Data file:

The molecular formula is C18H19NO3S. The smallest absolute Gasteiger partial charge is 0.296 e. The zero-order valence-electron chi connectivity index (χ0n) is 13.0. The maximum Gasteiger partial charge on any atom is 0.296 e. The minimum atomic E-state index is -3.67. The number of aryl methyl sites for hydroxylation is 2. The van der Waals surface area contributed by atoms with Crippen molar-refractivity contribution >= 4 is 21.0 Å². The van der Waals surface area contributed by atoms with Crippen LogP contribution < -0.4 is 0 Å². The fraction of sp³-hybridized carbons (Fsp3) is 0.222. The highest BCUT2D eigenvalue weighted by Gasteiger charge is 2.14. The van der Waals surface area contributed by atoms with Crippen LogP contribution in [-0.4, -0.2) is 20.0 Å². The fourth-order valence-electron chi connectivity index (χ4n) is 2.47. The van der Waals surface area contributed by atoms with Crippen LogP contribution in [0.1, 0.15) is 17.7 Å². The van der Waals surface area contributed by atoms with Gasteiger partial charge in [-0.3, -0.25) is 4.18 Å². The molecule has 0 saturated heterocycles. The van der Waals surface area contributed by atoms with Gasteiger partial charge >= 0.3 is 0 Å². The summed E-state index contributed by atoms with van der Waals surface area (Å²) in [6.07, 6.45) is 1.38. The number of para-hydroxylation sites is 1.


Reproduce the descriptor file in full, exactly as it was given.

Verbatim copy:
The molecular formula is C18H19NO3S. The smallest absolute Gasteiger partial charge is 0.296 e. The zero-order valence-electron chi connectivity index (χ0n) is 13.0. The maximum Gasteiger partial charge on any atom is 0.296 e. The minimum atomic E-state index is -3.67. The number of aryl methyl sites for hydroxylation is 2. The van der Waals surface area contributed by atoms with Crippen molar-refractivity contribution >= 4 is 21.0 Å². The van der Waals surface area contributed by atoms with Crippen LogP contribution < -0.4 is 0 Å². The fraction of sp³-hybridized carbons (Fsp3) is 0.222. The highest BCUT2D eigenvalue weighted by Gasteiger charge is 2.14. The van der Waals surface area contributed by atoms with Crippen LogP contribution in [-0.4, -0.2) is 20.0 Å². The fourth-order valence-electron chi connectivity index (χ4n) is 2.47. The van der Waals surface area contributed by atoms with Crippen LogP contribution in [0.1, 0.15) is 17.7 Å². The van der Waals surface area contributed by atoms with Gasteiger partial charge in [-0.3, -0.25) is 4.18 Å². The molecule has 0 saturated heterocycles. The van der Waals surface area contributed by atoms with Gasteiger partial charge >= 0.3 is 0 Å². The summed E-state index contributed by atoms with van der Waals surface area (Å²) in [6.07, 6.45) is 1.38. The number of para-hydroxylation sites is 1.